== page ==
The ANC has been the governing party in Mpumulanga and nationwide since the country’s first democratic elections in 1994 after it successfully led the struggle against white-minority rule.
“This is treasonous behaviour. The ANC is involved at every level. The villains are members of the ANC or associates of the ANC. It is involved so deeply that it doesn’t know how to extricate itself. They are tipping us over towards that terrible situation of a ‘failed state,'” said political commentator Justice Malala, noting there was a direct link between the looting and the near-constant power cuts now crippling South Africa.
“It’s very depressing. It’s very concerning. Our country is in a serious, dark place,” said Paul Pretorius, a lawyer who played a key role at a recent public inquiry into the state corruption that flourished under former President Jacob Zuma.
As an indication of the seriousness of the crisis, soldiers have recently been brought in to guard some power stations, and to accompany convoys of trucks carrying coal, after the railway network was looted and sabotaged so comprehensively that many companies were obliged to switch to using South Africa’s roads.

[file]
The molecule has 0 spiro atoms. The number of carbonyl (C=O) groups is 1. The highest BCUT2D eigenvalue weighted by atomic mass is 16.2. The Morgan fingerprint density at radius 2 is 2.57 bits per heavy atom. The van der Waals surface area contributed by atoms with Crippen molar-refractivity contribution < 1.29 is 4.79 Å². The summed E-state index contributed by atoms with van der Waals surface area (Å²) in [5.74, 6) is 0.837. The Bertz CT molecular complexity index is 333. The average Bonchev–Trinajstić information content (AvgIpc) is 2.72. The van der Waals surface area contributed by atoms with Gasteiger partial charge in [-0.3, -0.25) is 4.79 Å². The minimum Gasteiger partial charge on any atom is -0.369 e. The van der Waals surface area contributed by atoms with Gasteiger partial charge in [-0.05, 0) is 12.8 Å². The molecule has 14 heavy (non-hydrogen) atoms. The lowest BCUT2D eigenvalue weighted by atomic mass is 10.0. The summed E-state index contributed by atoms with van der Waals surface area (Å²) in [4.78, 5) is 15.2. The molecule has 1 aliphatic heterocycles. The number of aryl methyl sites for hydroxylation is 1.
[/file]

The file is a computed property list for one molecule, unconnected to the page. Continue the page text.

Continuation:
Eskom security chief Ms Pillay said company investigators had recently identified more than 60 “black sites” where quality coal was still being stolen or swapped for rocky, poor-quality coal, by criminals.
In some places, the stealing is done in plain sight.
On the edge of the town of Emalahleni – which means “place of coal” – an allegedly illegal coal mine is in operation, around the clock, in a small valley just yards from a residential area. Over the course of one hour, we watched more than a dozen trucks load up with coal.
“At night we hear gunshots,” said a local activist who asked us not to use his name but described rival gangs fighting over access to the open-pit mine.
“It’s a dangerous business. You don’t know whether a mine is illegal or legal,” said one of the truck drivers, who said his name was Kamo.